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Centre for the Ethics of Cultural Heritage



Phase II of fieldwork in the Natal Landscape of the Buddha comes to a close

(1 March 2017)

The fourth season of UNESCO-coordinated fieldwork at Tilaurakot came to a close in March. 

This was actually the sixth season of archaeological research at the site involving Durham, with the first two sponsored by the Lumbini Development Trust and Department of Archaeology (Govt of Nepal). 2017 marks the end of the UNESCO project Phase II of “Strengthening Conservation and Management of Lumbini, the Birthplace of the Lord Buddha, World Heritage Property” (2014-2017) funded by the Japanese Funds-in-Trust.

The fieldwork in January and February 2017 was further supported through a research grant from the National Geographic Society and the Hokke Shu. The team continued to excavate part of the Central Walled Complex in the centre of the city, exposing a series of structures, elaborate areas of paving and part of the complex wall. Further trenches across the eastern and northern rampart continue to build our understanding of the urban development of the site. Fieldwalking and auger-coring around Tilaurakot, Araurakot, Kudan and several smaller sites are helping to map the extent of cultural material and protect endangered heritage within the Nepali Terai through risk mapping.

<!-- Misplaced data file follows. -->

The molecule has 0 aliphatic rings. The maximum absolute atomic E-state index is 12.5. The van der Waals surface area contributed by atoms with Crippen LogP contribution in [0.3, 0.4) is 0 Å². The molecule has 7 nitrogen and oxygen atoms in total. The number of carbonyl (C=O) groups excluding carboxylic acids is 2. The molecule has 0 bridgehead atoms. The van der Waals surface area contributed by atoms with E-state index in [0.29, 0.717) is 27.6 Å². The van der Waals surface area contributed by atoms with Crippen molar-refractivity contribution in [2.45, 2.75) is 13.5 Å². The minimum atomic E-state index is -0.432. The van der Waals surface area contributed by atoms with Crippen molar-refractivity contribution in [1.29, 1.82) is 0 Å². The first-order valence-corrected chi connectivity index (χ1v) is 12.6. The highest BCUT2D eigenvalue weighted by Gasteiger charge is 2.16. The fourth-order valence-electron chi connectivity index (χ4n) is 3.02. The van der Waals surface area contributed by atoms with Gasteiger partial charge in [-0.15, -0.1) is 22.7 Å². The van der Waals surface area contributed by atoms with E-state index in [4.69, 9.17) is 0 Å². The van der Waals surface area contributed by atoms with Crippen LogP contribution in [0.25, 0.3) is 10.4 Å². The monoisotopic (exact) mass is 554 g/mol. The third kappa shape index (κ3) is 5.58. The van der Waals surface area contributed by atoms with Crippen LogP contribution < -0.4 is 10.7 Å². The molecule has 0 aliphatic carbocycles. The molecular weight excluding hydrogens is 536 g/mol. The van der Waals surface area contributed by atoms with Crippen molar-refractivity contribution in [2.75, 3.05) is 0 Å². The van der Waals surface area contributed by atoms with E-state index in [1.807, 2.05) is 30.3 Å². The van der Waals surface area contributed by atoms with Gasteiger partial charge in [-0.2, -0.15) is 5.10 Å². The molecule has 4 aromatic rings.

Running alongside the UNESCO-project was our newly established project Promoting the Protection of Heritage Sites in Nepal’s Western Terai in the Face of Accelerated Development, funded by the AHRC Global Challenges Research Fund and Newton Fund. Focusing on the site of Dohani, training workshops and community surveys were undertaken to explore methodologies for protecting micro-heritage in the region, and monitoring the social and economic impacts of heritage.